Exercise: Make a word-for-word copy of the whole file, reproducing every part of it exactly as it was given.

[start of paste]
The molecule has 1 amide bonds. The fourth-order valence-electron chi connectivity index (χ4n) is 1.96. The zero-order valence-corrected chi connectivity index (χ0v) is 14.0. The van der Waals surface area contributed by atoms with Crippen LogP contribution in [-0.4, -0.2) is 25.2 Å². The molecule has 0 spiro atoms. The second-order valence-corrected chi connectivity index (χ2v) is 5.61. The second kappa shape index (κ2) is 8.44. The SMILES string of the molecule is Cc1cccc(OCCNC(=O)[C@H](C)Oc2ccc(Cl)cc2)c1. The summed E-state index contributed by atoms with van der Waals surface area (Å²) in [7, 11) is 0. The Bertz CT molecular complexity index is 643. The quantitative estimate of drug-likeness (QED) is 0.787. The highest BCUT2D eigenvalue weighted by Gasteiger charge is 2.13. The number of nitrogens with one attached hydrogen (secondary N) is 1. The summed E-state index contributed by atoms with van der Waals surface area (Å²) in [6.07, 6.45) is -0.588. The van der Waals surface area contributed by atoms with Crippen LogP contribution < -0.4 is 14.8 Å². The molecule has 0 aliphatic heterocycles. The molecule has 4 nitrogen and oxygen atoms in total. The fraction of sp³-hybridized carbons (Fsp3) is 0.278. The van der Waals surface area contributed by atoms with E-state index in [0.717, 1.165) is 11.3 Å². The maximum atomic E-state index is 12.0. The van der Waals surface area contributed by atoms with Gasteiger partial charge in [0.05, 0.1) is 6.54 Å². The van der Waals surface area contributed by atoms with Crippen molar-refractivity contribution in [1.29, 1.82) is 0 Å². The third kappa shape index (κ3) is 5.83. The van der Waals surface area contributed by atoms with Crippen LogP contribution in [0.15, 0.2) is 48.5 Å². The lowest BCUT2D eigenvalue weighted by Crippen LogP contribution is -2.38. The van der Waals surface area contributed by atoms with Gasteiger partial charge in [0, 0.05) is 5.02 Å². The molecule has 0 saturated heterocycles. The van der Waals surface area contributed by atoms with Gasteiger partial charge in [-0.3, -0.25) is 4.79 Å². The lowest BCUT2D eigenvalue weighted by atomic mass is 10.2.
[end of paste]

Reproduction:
The molecule has 1 amide bonds. The fourth-order valence-electron chi connectivity index (χ4n) is 1.96. The zero-order valence-corrected chi connectivity index (χ0v) is 14.0. The van der Waals surface area contributed by atoms with Crippen LogP contribution in [-0.4, -0.2) is 25.2 Å². The molecule has 0 spiro atoms. The second-order valence-corrected chi connectivity index (χ2v) is 5.61. The second kappa shape index (κ2) is 8.44. The SMILES string of the molecule is Cc1cccc(OCCNC(=O)[C@H](C)Oc2ccc(Cl)cc2)c1. The summed E-state index contributed by atoms with van der Waals surface area (Å²) in [7, 11) is 0. The Bertz CT molecular complexity index is 643. The quantitative estimate of drug-likeness (QED) is 0.787. The highest BCUT2D eigenvalue weighted by Gasteiger charge is 2.13. The number of nitrogens with one attached hydrogen (secondary N) is 1. The summed E-state index contributed by atoms with van der Waals surface area (Å²) in [6.07, 6.45) is -0.588. The van der Waals surface area contributed by atoms with Crippen LogP contribution < -0.4 is 14.8 Å². The molecule has 0 aliphatic heterocycles. The molecule has 4 nitrogen and oxygen atoms in total. The fraction of sp³-hybridized carbons (Fsp3) is 0.278. The van der Waals surface area contributed by atoms with E-state index in [0.717, 1.165) is 11.3 Å². The maximum atomic E-state index is 12.0. The van der Waals surface area contributed by atoms with Gasteiger partial charge in [0.05, 0.1) is 6.54 Å². The van der Waals surface area contributed by atoms with Crippen molar-refractivity contribution in [1.29, 1.82) is 0 Å². The third kappa shape index (κ3) is 5.83. The van der Waals surface area contributed by atoms with Crippen LogP contribution in [0.15, 0.2) is 48.5 Å². The lowest BCUT2D eigenvalue weighted by Crippen LogP contribution is -2.38. The van der Waals surface area contributed by atoms with Gasteiger partial charge in [0, 0.05) is 5.02 Å². The molecule has 0 saturated heterocycles. The van der Waals surface area contributed by atoms with Gasteiger partial charge in [-0.3, -0.25) is 4.79 Å². The lowest BCUT2D eigenvalue weighted by atomic mass is 10.2.